Thank you for your question. I look forward to working with you to provide you the information you are seeking for educational purposes only.
Under the Fair Labor Standards Act
, you have to be paid overtime for all hours worked over 40 hours unless you fall into one of the exemptions. From the minimal information you provided, it sounds as though you were a truck driver and could fall under the Federal Motor Carrier overtime exemption.
According to the FLSA
, Section 13(b)(1), the Motor Carrier overtime exemption applies to employees who are:
1) Employed by a motor carrier or motor private carrier, as defined in 49 U.S.C. Section 13102 (Motor Carriers are persons providing motor vehicle transportation for compensation; Motor Private Carriers are persons other than motor carriers transporting property by motor vehicle if the person is the owner, lessee, or bailee of the property being transported, and the property is being transported for sale, lease, rent, or bailment, or to further a commercial enterprise.);
2) Drivers, driver’s helpers, loaders, or mechanics whose duties affect the safety
of operation of motor vehicles in transportation on public highways in interstate or foreign commerce (The employee’s duties must include the performance, either regularly or from time to time, of safety-affecting activities on a motor vehicle used in transportation on public highways in interstate or foreign commerce. Employees must perform such duties as a driver, driver’s helper, loader, or mechanic. Transportation involved in the employee’s duties must be in interstate commerce (across State or international lines) or connect with an intrastate terminal (rail, air, water, or land) to continue an interstate journey of goods that have not come to rest at a final destination.) ; and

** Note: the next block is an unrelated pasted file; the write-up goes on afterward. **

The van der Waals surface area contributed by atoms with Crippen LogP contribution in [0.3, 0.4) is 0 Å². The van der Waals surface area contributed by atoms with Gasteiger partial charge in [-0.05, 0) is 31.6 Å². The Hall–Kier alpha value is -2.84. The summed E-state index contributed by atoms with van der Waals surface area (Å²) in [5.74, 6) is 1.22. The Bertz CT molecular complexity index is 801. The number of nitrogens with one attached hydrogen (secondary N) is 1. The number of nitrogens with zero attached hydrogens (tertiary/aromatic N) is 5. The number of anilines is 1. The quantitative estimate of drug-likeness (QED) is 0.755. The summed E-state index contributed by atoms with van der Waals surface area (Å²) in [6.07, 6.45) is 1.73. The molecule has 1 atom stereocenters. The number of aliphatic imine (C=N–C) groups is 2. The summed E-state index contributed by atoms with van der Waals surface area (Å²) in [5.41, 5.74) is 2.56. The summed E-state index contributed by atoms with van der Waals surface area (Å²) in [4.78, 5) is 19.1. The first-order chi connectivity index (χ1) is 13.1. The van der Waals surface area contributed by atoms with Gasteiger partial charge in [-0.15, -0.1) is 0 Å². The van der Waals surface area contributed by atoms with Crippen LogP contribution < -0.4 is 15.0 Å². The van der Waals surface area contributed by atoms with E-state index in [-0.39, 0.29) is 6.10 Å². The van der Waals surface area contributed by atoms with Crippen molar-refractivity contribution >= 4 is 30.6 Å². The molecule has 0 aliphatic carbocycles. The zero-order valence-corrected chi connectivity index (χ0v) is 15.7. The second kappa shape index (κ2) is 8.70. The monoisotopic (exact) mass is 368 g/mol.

3) Not covered by the small vehicle exception (The employee’s work, in whole or in part, is that of a driver, driver's helper, loader or mechanic affecting the safety of operation of motor vehicles weighing 10,000 pounds or less in transportation on public highways in interstate or foreign commerce, where the FLSA overtime rules WOULD APPLY).
So, if you fit into any of the definition above in #1 or #2, overtime would not be due you. If you are under #3, then you are entitled to overtime and would file a complaint with the US Department of Labor Wage
and Hour Division and they will go back for up to 2 years (3 if you show willful and malicious non-payment, which you may if they were changing your cards). If the US DOL wage and hour division finds the employer owed you overtime, they will recover not only the overtime due, but an amount equal to that for damages (possibly an amount 2 times what is due if they find the conduct willful and malicious).
So, if you fit into #3 and not the other categories, you need to contact the US DOL Wage and Hour Division as soon as possible and get your complaint filed for them to pursue.